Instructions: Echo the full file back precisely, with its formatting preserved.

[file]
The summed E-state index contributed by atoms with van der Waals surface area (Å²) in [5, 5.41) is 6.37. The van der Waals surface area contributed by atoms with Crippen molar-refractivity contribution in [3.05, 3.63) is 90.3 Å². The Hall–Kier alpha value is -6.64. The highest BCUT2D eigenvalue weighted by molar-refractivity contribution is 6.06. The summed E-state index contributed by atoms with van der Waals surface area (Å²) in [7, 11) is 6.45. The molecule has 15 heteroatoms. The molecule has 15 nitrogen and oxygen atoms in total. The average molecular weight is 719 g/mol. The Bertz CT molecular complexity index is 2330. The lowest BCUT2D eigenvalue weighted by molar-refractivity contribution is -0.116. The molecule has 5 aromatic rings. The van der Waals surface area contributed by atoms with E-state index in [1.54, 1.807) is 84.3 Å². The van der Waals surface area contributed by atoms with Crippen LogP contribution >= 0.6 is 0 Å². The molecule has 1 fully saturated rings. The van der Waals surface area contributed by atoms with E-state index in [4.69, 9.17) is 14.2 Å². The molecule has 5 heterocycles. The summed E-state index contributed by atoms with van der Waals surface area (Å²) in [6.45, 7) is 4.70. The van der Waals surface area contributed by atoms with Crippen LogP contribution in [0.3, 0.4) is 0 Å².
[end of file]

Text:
The summed E-state index contributed by atoms with van der Waals surface area (Å²) in [5, 5.41) is 6.37. The van der Waals surface area contributed by atoms with Crippen molar-refractivity contribution in [3.05, 3.63) is 90.3 Å². The Hall–Kier alpha value is -6.64. The highest BCUT2D eigenvalue weighted by molar-refractivity contribution is 6.06. The summed E-state index contributed by atoms with van der Waals surface area (Å²) in [7, 11) is 6.45. The molecule has 15 heteroatoms. The molecule has 15 nitrogen and oxygen atoms in total. The average molecular weight is 719 g/mol. The Bertz CT molecular complexity index is 2330. The lowest BCUT2D eigenvalue weighted by molar-refractivity contribution is -0.116. The molecule has 5 aromatic rings. The van der Waals surface area contributed by atoms with E-state index in [1.54, 1.807) is 84.3 Å². The van der Waals surface area contributed by atoms with Crippen LogP contribution >= 0.6 is 0 Å². The molecule has 1 fully saturated rings. The van der Waals surface area contributed by atoms with E-state index in [4.69, 9.17) is 14.2 Å². The molecule has 5 heterocycles. The summed E-state index contributed by atoms with van der Waals surface area (Å²) in [6.45, 7) is 4.70. The van der Waals surface area contributed by atoms with Crippen LogP contribution in [0.3, 0.4) is 0 Å².